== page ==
Governments, Markets, and Growth: Financial Systems and Politics of Industrial Change - Cornell Studies in Political Economy (Paperback)
  • Governments, Markets, and Growth: Financial Systems and Politics of Industrial Change - Cornell Studies in Political Economy (Paperback)
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Governments, Markets, and Growth: Financial Systems and Politics of Industrial Change - Cornell Studies in Political Economy (Paperback)

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£26.99
Paperback 358 Pages / Published: 10/09/1984
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The deterioration in the economic performance of the advanced industrial democracies during the 1970s has provoked an intense debate about the role of government in economic adjustment and growth. In Governments, Markets, and Growth, John Zysman makes a significant contribution to our understanding of these critical international issues by demonstrating that there is a direct relationship between a nation's financial system and its government's ability to restart the growth engine. Professor Zysman argues that there are three distinct types of financial systems, each with different consequences for the political ties between financial markets, industry, and government. Zysman tests his argument by analyzing and comparing the patterns of industrial adjustment in five advanced nations. He contrasts the differing strategies of industrial adjustments primarily in France and Great Britain, but also in Japan, West Germany, and the United States. Governments, Markets, and Growth will be invaluable to the international banking and business community, a wide variety of government officials, and students of political science, economics, and business administration.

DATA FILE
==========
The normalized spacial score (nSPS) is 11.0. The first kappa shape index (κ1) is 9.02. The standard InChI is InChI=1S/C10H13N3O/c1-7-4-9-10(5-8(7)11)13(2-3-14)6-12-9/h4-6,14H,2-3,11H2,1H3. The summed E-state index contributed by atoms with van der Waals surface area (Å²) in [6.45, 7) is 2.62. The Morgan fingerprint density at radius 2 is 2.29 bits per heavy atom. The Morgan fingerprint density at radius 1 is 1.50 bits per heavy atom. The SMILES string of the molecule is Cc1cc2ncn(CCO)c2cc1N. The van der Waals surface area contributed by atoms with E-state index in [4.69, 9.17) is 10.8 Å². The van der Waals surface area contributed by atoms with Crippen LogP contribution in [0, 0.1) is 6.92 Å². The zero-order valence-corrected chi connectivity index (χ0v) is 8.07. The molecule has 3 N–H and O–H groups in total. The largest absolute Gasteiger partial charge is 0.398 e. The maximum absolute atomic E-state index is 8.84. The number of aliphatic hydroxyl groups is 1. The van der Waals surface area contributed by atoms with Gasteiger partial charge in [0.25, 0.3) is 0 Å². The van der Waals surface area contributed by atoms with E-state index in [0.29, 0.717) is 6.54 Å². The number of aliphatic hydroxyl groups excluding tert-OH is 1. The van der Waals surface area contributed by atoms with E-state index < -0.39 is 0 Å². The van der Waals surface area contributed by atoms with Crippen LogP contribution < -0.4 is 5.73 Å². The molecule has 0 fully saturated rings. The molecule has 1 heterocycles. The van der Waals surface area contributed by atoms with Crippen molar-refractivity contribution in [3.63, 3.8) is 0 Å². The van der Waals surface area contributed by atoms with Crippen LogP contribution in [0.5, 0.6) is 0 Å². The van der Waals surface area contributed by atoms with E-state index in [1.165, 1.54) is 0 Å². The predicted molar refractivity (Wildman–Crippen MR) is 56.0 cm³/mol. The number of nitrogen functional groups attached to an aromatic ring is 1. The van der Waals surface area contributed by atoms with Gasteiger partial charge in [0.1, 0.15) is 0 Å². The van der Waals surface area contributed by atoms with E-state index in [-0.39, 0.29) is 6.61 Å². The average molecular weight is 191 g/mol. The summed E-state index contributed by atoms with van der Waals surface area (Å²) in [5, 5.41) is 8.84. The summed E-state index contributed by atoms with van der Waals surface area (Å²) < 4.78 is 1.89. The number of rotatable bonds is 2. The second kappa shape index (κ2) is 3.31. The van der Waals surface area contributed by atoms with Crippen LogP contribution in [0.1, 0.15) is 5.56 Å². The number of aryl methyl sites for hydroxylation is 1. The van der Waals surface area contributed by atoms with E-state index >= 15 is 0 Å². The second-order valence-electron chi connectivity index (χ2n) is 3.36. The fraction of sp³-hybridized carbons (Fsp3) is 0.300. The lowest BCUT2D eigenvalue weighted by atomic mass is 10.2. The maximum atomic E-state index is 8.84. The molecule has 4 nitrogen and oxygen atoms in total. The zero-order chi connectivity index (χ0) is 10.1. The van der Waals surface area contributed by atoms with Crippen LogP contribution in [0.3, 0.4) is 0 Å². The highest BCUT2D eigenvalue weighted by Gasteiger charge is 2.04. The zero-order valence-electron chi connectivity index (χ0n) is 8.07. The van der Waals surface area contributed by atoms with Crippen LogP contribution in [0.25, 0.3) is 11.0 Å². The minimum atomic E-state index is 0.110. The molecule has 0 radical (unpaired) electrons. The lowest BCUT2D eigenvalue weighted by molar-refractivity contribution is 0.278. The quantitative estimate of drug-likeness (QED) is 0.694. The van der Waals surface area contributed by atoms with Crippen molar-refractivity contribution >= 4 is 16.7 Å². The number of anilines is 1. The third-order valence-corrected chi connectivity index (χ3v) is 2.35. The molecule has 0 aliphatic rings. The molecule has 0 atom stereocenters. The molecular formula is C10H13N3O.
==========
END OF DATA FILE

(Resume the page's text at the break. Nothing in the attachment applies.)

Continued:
Publisher: Cornell University Press
ISBN: 9780801492525
Number of pages: 358
Weight: 28 g
Dimensions: 229 x 152 x 21 mm


MEDIA REVIEWS

"As the title suggests, this first-rate book covers a lot of ground. At the core is a pioneering analysis of the way national financial systems facilitate or hinder the conduct of industrial policy. A broader focus is on how the different relations of government and market in Japan, France, Germany, Britain, and the U.S. affect each country's ability to cope with changes in the international economy. All these financial systems are shown to be subject to new challenges that differ a good bit from one another. What they have in common, the author reminds us, is that they have provided the foundations for acceptable political systems which may also be called into question if they cannot cope with economic problems."

* Foreign Affairs *

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